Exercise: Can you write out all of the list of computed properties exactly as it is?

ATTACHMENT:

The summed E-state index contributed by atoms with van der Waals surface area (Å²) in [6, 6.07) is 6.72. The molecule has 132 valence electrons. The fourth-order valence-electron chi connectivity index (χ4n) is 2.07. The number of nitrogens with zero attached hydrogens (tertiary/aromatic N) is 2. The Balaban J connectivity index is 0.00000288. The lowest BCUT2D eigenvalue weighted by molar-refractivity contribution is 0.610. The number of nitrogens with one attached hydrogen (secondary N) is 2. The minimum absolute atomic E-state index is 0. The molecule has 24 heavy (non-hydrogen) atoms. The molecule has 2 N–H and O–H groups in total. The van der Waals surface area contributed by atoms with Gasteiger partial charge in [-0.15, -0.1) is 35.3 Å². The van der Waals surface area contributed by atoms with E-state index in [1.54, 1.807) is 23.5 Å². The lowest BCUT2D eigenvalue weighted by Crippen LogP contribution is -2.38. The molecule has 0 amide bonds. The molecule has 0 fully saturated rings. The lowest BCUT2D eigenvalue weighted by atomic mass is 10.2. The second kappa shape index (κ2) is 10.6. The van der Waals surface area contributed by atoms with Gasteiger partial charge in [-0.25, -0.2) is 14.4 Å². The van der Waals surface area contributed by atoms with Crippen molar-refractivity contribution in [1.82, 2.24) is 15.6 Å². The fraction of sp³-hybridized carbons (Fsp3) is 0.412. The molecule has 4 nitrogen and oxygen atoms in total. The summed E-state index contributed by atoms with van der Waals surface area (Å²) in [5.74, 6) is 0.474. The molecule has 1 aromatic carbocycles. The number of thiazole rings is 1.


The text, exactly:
The summed E-state index contributed by atoms with van der Waals surface area (Å²) in [6, 6.07) is 6.72. The molecule has 132 valence electrons. The fourth-order valence-electron chi connectivity index (χ4n) is 2.07. The number of nitrogens with zero attached hydrogens (tertiary/aromatic N) is 2. The Balaban J connectivity index is 0.00000288. The lowest BCUT2D eigenvalue weighted by molar-refractivity contribution is 0.610. The number of nitrogens with one attached hydrogen (secondary N) is 2. The minimum absolute atomic E-state index is 0. The molecule has 24 heavy (non-hydrogen) atoms. The molecule has 2 N–H and O–H groups in total. The van der Waals surface area contributed by atoms with Gasteiger partial charge in [-0.15, -0.1) is 35.3 Å². The van der Waals surface area contributed by atoms with E-state index in [1.54, 1.807) is 23.5 Å². The lowest BCUT2D eigenvalue weighted by Crippen LogP contribution is -2.38. The molecule has 0 amide bonds. The molecule has 0 fully saturated rings. The lowest BCUT2D eigenvalue weighted by atomic mass is 10.2. The second kappa shape index (κ2) is 10.6. The van der Waals surface area contributed by atoms with Gasteiger partial charge in [-0.25, -0.2) is 14.4 Å². The van der Waals surface area contributed by atoms with Crippen molar-refractivity contribution in [1.82, 2.24) is 15.6 Å². The fraction of sp³-hybridized carbons (Fsp3) is 0.412. The molecule has 4 nitrogen and oxygen atoms in total. The summed E-state index contributed by atoms with van der Waals surface area (Å²) in [5.74, 6) is 0.474. The molecule has 1 aromatic carbocycles. The number of thiazole rings is 1.